As a layperson or a church staff member, it’s likely you’ve left a church at some point – or will leave a church in the future. When that happens, I hope you’ll remember the points of this post.
- People will remember how you leave. They’ll forget even the most miraculous works of God to bring you to the church if you leave in a negative way. Even a few weeks of negative can erase years of positive.
- Those who remain may be wounded if you leave poorly. Especially if they’ve loved and respected you, they may not understand why you’ve suddenly changed. Long-term friendships can be broken.
- Your family can be scarred by a bad ending. You might try to shield them from the pain, but few of us do that well when we’re wounded.
- Poor closures usually color future ministry opportunities. Once you’ve been hurt and carry wounds, you’ll always wonder if more wounds lie in the future.
- Division left by bad departures can destroy a congregation’s unity. This sometimes happens when departing members challenge others to take sides on the issues.
- Good departures make ministry a celebration. Rejoicing over victories is always better than battling over remaining disagreements.
- Healthy closure paves the way for the next leaders. One of the best ways to help the church’s next leader is to leave in joyful response to God’s calling – not in anger.
- Leaving well fosters long-term friendships. Moving to a different church doesn’t have to harm relationships if the departure is handled well.
- Good leavings promote Christian unity. Regardless of where we serve, we pray for and love other congregations when we’ve left well. Good memories promote harmony between churches.
- People will remember how you leave. So, I repeat #1 above, but with a different flavor. Leave in a positive way, and churches often forgive years of negative.
What would you add to this list?
Posted on July 14, 2020
Dr. Chuck Lawless is a leading expert in spiritual consultation, discipleship and mentoring. As a former pastor, he understands the challenges ministry presents and works with Church Answers to provide advice and counsel for church leaders.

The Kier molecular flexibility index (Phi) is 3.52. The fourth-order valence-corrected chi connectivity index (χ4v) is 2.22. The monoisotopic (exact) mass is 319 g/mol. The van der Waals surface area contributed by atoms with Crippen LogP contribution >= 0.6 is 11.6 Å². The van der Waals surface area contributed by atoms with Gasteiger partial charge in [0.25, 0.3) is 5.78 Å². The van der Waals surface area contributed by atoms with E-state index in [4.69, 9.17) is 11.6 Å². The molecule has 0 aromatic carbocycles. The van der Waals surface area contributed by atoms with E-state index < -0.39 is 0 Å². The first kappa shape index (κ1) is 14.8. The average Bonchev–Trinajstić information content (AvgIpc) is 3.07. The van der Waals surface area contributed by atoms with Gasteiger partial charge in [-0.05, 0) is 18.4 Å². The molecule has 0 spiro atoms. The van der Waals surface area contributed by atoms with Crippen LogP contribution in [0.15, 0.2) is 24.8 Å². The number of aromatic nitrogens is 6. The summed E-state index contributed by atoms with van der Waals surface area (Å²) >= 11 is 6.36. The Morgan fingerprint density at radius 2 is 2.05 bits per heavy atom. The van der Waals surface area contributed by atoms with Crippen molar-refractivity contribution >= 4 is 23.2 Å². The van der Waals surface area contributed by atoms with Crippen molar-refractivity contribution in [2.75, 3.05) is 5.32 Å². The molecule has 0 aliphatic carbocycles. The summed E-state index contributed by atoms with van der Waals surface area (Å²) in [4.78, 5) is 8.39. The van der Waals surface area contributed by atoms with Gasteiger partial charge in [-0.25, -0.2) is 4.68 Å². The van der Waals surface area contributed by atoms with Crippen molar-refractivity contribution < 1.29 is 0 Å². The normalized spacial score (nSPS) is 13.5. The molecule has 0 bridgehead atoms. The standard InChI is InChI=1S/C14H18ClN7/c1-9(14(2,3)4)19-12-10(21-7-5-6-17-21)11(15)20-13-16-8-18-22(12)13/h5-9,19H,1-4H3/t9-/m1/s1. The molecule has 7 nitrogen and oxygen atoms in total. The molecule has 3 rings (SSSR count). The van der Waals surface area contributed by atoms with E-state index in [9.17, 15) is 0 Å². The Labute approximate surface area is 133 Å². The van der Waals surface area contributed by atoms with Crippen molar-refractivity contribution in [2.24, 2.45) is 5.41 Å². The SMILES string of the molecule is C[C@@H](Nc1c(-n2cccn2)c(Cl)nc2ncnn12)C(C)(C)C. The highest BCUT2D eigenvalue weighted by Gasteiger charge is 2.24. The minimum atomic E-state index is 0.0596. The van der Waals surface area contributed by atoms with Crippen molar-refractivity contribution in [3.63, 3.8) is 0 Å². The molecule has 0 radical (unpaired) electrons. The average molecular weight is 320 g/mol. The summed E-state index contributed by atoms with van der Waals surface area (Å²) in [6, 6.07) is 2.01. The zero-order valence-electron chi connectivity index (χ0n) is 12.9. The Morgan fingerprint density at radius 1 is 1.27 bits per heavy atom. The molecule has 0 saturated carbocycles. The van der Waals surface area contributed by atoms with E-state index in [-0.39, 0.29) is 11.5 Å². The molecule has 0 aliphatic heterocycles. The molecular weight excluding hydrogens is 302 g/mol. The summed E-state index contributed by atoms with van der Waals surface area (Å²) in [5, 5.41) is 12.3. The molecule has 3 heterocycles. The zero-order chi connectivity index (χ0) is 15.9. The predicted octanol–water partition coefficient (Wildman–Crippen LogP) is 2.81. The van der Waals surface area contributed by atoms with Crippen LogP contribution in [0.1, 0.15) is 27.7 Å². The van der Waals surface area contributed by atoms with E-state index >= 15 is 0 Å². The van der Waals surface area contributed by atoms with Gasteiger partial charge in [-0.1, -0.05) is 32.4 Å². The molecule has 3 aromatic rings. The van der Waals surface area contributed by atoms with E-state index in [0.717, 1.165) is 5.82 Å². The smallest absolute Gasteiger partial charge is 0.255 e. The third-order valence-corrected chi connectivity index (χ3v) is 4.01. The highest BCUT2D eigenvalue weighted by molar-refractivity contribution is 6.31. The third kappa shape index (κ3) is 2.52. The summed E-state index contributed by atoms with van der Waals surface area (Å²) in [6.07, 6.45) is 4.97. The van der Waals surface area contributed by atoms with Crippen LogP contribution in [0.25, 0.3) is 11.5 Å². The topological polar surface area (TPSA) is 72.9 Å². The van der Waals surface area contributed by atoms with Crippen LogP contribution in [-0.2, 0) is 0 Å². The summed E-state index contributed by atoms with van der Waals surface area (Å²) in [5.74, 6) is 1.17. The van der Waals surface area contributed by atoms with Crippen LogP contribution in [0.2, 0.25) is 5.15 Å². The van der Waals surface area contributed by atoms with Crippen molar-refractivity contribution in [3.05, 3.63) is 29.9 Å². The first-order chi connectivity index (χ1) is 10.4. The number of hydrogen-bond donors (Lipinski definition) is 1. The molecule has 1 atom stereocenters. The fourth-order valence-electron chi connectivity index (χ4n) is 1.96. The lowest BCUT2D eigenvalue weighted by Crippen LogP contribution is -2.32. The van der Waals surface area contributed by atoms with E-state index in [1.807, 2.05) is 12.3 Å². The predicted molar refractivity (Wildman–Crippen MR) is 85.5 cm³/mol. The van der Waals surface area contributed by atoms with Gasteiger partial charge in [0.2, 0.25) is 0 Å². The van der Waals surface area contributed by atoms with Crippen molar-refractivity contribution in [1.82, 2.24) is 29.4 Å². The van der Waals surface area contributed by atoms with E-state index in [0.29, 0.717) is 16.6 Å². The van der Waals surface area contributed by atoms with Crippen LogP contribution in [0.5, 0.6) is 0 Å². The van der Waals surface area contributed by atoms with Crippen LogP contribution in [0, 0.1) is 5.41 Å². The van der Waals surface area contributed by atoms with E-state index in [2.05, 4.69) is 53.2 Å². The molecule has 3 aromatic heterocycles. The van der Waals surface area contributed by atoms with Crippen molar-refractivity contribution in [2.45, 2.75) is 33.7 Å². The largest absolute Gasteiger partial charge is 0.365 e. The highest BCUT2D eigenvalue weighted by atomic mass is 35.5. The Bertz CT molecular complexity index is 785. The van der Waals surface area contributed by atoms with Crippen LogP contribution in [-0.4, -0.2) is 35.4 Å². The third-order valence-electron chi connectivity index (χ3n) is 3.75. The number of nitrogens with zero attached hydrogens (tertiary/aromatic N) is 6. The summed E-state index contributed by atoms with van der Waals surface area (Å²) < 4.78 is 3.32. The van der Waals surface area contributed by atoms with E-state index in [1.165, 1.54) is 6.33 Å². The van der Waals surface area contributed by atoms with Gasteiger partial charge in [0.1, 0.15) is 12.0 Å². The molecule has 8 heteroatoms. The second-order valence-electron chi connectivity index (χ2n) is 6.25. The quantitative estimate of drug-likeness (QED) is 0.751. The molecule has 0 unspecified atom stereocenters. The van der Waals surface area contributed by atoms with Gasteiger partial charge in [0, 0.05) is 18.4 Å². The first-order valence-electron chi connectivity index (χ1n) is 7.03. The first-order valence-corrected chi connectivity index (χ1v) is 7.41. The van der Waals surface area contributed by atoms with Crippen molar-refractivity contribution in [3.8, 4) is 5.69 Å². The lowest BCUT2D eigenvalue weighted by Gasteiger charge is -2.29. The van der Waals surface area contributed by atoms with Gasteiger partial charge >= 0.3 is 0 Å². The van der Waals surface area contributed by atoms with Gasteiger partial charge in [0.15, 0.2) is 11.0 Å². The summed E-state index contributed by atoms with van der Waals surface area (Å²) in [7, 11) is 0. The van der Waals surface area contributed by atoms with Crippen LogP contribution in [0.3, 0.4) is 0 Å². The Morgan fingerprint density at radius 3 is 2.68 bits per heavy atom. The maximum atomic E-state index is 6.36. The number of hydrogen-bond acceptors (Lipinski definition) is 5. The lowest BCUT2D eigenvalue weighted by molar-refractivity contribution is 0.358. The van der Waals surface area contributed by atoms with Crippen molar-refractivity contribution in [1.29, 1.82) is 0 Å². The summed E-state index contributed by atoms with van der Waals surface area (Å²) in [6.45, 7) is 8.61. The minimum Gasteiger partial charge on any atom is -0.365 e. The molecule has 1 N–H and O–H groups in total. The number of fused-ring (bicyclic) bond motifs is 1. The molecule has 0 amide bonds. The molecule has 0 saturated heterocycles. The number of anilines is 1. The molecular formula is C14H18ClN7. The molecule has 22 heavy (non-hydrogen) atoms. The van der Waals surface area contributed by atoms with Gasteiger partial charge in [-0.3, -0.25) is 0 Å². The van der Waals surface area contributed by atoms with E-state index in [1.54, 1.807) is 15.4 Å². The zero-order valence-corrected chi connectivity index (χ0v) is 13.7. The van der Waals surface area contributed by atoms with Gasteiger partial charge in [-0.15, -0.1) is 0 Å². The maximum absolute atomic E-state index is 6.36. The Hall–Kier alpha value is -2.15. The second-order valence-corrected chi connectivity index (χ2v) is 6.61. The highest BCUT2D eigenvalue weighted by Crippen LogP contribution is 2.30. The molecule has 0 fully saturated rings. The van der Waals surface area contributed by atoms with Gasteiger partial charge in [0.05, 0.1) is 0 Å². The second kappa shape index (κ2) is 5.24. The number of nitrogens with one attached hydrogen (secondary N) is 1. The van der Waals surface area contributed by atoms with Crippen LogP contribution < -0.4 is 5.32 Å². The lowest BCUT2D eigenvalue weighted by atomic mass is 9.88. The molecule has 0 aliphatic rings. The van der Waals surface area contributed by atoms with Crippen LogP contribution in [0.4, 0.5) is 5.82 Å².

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I am happy to hear from you,and gain a great understanding on how to leave your church, this has really affected our church in Africa God bless you
I believe this 100%. I have had 3 ministries in 37 years and have been at my current church 23 years. So I have only left two churches but left them well. The last one I left had hurt us deeply, but we maintained our integrity and left well. 8 years later they apologized for how they had treated us. I always tell young ministers to work as hard on the last day as they did on the first day and to leave a church as if they might have to come back one day.
I would add that “leaving in a healthy way allows a church congregation to GRIEVE the loss and accept the change in a much healthier way“.
Very well said, brother. Thank you. I left a 20 year pastorate to become bi-vocational and have remained in the community. My wife and I made a point of leaving gracefully and in gratitude for an overall positive ministry with the church. In 2015, after consultation with church leadership, I announced my resignation with a 30 day notice. 5 years later, we remain friends with many people from the congregation. We are occasionally invited back for homecoming, special dinners, and so forth. We’ve also made a point to be as encouraging as possible to members and the new pastor. We have been intentional about a hands-off approach to how the congregation does ministry since we left. I pray I handled this correctly and set s solid precedent.